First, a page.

Over and above the basics of a successful rescue, what separates good teams from better ones is their efficiency and ability to solve complex problems. The more complex the rescue scenario is, the less efficient the team is going to be… unless they have experienced the scenario before or can relate it to something they have done. And where can they get experiences needed to build confidence and the mental files they can draw from? Training, training, and oh yeah training! The best teams build a sort of muscle memory that derives from all the exposure to various situations they have experienced. I have a quote scribbled on my wall that says:

“A rescue isn’t successful because of what you did today, it was the years of training that led up to the rescue that made the difference.”

I’m not sure who said that, but when I read it, it stuck, and I have spent my professional career trying to make sure I was ready for a rescue today. So I ask, are you ready? Do you know how complex the next rescue problem is going to be?

In order to be ready, we must have a solid grasp of the basics for confined space rescue. I’m not talking about building mechanical advantage systems or selecting the best anchor point. Yes, those skills are necessary, but I’m talking about managing your TIME. Because in confined space rescue, time is one of the greatest factors between a rescue or a recovery. One of Roco Rescue’s great Chief Instructors, Mike Adams, really helped me understand this concept in a simple way. He broke the entire rescue down into four parts.

  1. Put your hands on the patient: Everything you do initially must drive towards this goal. The faster you can do that, the faster you will have a complete understanding of the complexity of the rescue. Keep it simple and get in there once you have provided for the safety of your rescuer.
  2. Care and Package: Do good patient care, and treat the things that are life threatening first. Once you know the life threat, then you’ll know how much time you have to work with. Then package for the environment and the injury.
  3. Extricate: Build a world class rescue system or just put your hands on the patient and move! Either way your team should be ready to perform once the patient is ready to move. The type of space and the orientation of the patient will usually dictate the how and what.
  4. Lift and/or Lower and turn them over: Once the patient is out of the space, lift / lower them to ground level and turn them over to EMS. This is typically less hazardous but still just as important if you have a critical patient.

Focus on these concepts in your next confined space training; see how well your team performs, and ask plenty of questions.

Did you stumble a little bit? Was there some confusion about the plan or about who was doing what job? If so, that’s ok! Talk about it, sort it out and do it again - that is what training is for! On the other hand, maybe you cruised right through the scenario and everyone was pretty quiet. If so, perhaps that’s because your jobs are well defined and your team knows what is always coming next. Or was it just because you have done the same drill from the same space for the last 10 years? Either way it’s time to turn up the heat and start challenging your team to get them to the next level.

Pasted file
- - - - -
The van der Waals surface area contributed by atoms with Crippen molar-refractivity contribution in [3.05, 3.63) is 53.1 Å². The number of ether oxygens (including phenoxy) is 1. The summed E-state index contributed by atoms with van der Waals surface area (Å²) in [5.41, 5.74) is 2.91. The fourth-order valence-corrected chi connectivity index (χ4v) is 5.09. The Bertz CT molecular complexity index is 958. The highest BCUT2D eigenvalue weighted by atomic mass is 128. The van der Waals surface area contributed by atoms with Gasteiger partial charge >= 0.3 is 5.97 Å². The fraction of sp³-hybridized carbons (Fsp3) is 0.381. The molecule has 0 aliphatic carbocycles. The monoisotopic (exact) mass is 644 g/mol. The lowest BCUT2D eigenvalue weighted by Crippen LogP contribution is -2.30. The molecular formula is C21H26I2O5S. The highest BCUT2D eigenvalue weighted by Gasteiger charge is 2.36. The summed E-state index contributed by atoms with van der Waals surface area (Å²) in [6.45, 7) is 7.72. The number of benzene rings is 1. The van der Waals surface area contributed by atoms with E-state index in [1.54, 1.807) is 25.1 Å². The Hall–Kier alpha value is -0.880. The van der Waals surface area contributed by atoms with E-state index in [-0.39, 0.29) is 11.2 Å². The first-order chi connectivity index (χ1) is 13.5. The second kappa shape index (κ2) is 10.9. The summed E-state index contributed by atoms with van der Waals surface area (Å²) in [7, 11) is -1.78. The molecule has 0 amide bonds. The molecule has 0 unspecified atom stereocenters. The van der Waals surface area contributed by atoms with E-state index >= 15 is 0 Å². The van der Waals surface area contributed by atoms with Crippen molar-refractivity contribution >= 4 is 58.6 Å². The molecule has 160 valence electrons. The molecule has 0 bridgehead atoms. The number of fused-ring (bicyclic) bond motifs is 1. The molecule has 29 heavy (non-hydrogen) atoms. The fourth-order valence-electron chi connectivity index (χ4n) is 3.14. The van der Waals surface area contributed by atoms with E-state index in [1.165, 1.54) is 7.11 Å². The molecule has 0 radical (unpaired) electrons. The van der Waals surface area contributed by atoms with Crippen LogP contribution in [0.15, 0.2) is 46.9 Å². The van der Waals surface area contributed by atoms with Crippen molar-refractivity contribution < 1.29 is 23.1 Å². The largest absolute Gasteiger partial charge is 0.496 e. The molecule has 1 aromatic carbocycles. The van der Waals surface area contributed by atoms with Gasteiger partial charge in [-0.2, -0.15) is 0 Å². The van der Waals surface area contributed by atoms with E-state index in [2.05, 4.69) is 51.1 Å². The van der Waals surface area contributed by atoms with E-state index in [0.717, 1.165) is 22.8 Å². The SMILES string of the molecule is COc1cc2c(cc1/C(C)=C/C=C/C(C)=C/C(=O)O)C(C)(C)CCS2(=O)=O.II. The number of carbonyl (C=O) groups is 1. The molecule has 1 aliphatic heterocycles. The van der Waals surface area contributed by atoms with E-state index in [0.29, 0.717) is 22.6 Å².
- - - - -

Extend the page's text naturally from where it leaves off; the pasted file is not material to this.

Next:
If you’ve trained with us at Roco Rescue, then you’re familiar with our version of the K.I.S.S. principle: “Keep It SAFE and SIMPLE.” I’ve used it many times, and it works, but as our depth of knowledge grows and the complexity of the incident grows, the “devil” is really in the details. The masters of any craft only became masters through practice. So you want to know some Advanced Confined Space Rescue Techniques? You want to be a Confined Space Rescue Technician?

Train, Learn, Practice.

And as always, be safe.

 

Chris Carlsen resides in Albuquerque, NM and has been a firefighter with Albuquerque Fire Rescue since 1998.  He currently works as the Heavy Technical Rescue Program Manager within Special Operations.  Chris took his first Roco course in 2000 and became part of Roco’s instructional cadre in 2006.  As a Roco Rescue Chief Instructor he leads courses in rope, confined space, trench and structural collapse rescue.

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Non-Entry Confined Space Rescue…Are You Sure?

Tuesday, May 07, 2019
by Pat Furr, Safety Officer & VPP Coordinator

There are three generally accepted types of confined space rescue: self-rescue, non-entry retrieval, and entry rescue. Just as with the hierarchy of hazard mitigation, confined space rescue should be approached with an ascending hierarchy in mind. 

  1. Self-rescue is typically the fastest type and eliminates or at least greatly reduces the chance that anyone else will be put at risk. For these reasons, it is the first choice, but it is unrealistic to think that an entrant would be able to rescue themselves in all situations.
  2. Non-entry retrieval is the next choice. OSHA stipulates that non-entry retrieval must be considered as a means of rescue – more on that shortly.
  3. Entry rescue is the last choice, largely because it exposes the rescuers to the same hazards that the original entrant faced.

Non-Entry Confined Space Rescue…Are You Sure?